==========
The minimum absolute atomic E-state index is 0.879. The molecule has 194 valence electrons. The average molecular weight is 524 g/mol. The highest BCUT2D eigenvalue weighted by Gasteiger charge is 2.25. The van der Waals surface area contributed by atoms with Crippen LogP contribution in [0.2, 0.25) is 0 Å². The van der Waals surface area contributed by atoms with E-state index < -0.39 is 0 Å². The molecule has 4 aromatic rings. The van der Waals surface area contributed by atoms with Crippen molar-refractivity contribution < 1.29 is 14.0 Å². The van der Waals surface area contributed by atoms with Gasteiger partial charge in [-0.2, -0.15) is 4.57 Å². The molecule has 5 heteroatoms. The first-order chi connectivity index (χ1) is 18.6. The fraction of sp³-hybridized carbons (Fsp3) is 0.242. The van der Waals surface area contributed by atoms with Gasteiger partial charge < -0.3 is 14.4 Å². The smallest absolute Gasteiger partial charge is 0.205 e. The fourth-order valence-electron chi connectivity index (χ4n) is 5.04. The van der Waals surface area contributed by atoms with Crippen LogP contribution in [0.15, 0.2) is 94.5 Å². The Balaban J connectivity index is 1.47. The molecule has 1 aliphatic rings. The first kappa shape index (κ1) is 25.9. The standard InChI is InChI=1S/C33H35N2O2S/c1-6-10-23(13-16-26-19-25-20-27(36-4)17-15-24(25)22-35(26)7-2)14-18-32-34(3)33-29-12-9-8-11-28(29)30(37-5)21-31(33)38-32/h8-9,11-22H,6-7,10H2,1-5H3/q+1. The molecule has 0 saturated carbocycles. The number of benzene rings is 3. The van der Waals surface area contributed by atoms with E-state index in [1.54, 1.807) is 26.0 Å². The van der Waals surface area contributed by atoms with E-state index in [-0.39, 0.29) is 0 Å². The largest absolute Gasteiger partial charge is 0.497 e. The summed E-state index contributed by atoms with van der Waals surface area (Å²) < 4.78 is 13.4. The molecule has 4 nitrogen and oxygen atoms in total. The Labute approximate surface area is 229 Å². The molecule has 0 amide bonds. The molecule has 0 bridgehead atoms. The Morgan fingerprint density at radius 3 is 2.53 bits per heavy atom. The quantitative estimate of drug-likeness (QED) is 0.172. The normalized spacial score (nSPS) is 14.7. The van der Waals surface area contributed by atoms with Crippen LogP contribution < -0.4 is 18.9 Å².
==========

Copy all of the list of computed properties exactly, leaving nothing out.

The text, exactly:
The minimum absolute atomic E-state index is 0.879. The molecule has 194 valence electrons. The average molecular weight is 524 g/mol. The highest BCUT2D eigenvalue weighted by Gasteiger charge is 2.25. The van der Waals surface area contributed by atoms with Crippen LogP contribution in [0.2, 0.25) is 0 Å². The van der Waals surface area contributed by atoms with E-state index < -0.39 is 0 Å². The molecule has 4 aromatic rings. The van der Waals surface area contributed by atoms with Crippen molar-refractivity contribution < 1.29 is 14.0 Å². The van der Waals surface area contributed by atoms with Gasteiger partial charge in [-0.2, -0.15) is 4.57 Å². The molecule has 5 heteroatoms. The first-order chi connectivity index (χ1) is 18.6. The fraction of sp³-hybridized carbons (Fsp3) is 0.242. The van der Waals surface area contributed by atoms with Gasteiger partial charge < -0.3 is 14.4 Å². The smallest absolute Gasteiger partial charge is 0.205 e. The fourth-order valence-electron chi connectivity index (χ4n) is 5.04. The van der Waals surface area contributed by atoms with Crippen LogP contribution in [0.15, 0.2) is 94.5 Å². The Balaban J connectivity index is 1.47. The molecule has 1 aliphatic rings. The first kappa shape index (κ1) is 25.9. The standard InChI is InChI=1S/C33H35N2O2S/c1-6-10-23(13-16-26-19-25-20-27(36-4)17-15-24(25)22-35(26)7-2)14-18-32-34(3)33-29-12-9-8-11-28(29)30(37-5)21-31(33)38-32/h8-9,11-22H,6-7,10H2,1-5H3/q+1. The molecule has 0 saturated carbocycles. The number of benzene rings is 3. The van der Waals surface area contributed by atoms with E-state index in [1.54, 1.807) is 26.0 Å². The van der Waals surface area contributed by atoms with E-state index in [-0.39, 0.29) is 0 Å². The largest absolute Gasteiger partial charge is 0.497 e. The summed E-state index contributed by atoms with van der Waals surface area (Å²) < 4.78 is 13.4. The molecule has 4 nitrogen and oxygen atoms in total. The Labute approximate surface area is 229 Å². The molecule has 0 amide bonds. The molecule has 0 bridgehead atoms. The Morgan fingerprint density at radius 3 is 2.53 bits per heavy atom. The quantitative estimate of drug-likeness (QED) is 0.172. The normalized spacial score (nSPS) is 14.7. The van der Waals surface area contributed by atoms with Crippen LogP contribution < -0.4 is 18.9 Å².